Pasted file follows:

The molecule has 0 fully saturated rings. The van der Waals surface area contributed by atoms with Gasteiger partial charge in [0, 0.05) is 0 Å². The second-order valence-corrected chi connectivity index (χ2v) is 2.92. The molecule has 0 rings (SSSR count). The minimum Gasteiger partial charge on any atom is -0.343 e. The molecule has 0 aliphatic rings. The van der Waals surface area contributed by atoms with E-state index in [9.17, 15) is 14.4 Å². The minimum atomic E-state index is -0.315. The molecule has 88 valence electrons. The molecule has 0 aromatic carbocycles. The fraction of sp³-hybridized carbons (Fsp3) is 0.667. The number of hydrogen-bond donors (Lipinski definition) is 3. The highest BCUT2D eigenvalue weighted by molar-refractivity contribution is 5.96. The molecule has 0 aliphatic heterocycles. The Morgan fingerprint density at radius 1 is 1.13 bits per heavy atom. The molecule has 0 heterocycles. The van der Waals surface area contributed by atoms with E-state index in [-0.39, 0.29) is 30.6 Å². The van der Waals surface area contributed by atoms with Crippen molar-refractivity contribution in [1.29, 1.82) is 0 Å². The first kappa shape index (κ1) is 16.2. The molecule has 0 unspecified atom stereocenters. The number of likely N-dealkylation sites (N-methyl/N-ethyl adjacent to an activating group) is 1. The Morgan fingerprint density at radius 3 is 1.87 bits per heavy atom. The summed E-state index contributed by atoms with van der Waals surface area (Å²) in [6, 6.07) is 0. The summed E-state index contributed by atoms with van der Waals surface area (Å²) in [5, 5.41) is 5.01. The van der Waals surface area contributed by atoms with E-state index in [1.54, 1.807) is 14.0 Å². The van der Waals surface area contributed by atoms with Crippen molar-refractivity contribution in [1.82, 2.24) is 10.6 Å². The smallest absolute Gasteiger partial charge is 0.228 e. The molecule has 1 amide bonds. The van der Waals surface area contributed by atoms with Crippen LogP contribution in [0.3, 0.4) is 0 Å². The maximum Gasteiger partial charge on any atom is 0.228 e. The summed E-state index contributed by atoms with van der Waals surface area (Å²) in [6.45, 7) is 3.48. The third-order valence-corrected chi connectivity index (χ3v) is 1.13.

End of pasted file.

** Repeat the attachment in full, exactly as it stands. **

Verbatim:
The molecule has 0 fully saturated rings. The van der Waals surface area contributed by atoms with Gasteiger partial charge in [0, 0.05) is 0 Å². The second-order valence-corrected chi connectivity index (χ2v) is 2.92. The molecule has 0 rings (SSSR count). The minimum Gasteiger partial charge on any atom is -0.343 e. The molecule has 0 aliphatic rings. The van der Waals surface area contributed by atoms with E-state index in [9.17, 15) is 14.4 Å². The minimum atomic E-state index is -0.315. The molecule has 88 valence electrons. The molecule has 0 aromatic carbocycles. The fraction of sp³-hybridized carbons (Fsp3) is 0.667. The number of hydrogen-bond donors (Lipinski definition) is 3. The highest BCUT2D eigenvalue weighted by molar-refractivity contribution is 5.96. The molecule has 0 aliphatic heterocycles. The Morgan fingerprint density at radius 1 is 1.13 bits per heavy atom. The molecule has 0 heterocycles. The van der Waals surface area contributed by atoms with E-state index in [-0.39, 0.29) is 30.6 Å². The van der Waals surface area contributed by atoms with Crippen molar-refractivity contribution in [1.29, 1.82) is 0 Å². The first kappa shape index (κ1) is 16.2. The molecule has 0 unspecified atom stereocenters. The number of likely N-dealkylation sites (N-methyl/N-ethyl adjacent to an activating group) is 1. The Morgan fingerprint density at radius 3 is 1.87 bits per heavy atom. The summed E-state index contributed by atoms with van der Waals surface area (Å²) in [6, 6.07) is 0. The summed E-state index contributed by atoms with van der Waals surface area (Å²) in [5, 5.41) is 5.01. The van der Waals surface area contributed by atoms with E-state index in [1.54, 1.807) is 14.0 Å². The van der Waals surface area contributed by atoms with Crippen molar-refractivity contribution in [1.82, 2.24) is 10.6 Å². The smallest absolute Gasteiger partial charge is 0.228 e. The molecule has 1 amide bonds. The van der Waals surface area contributed by atoms with Crippen LogP contribution in [0.3, 0.4) is 0 Å². The maximum Gasteiger partial charge on any atom is 0.228 e. The summed E-state index contributed by atoms with van der Waals surface area (Å²) in [6.45, 7) is 3.48. The third-order valence-corrected chi connectivity index (χ3v) is 1.13.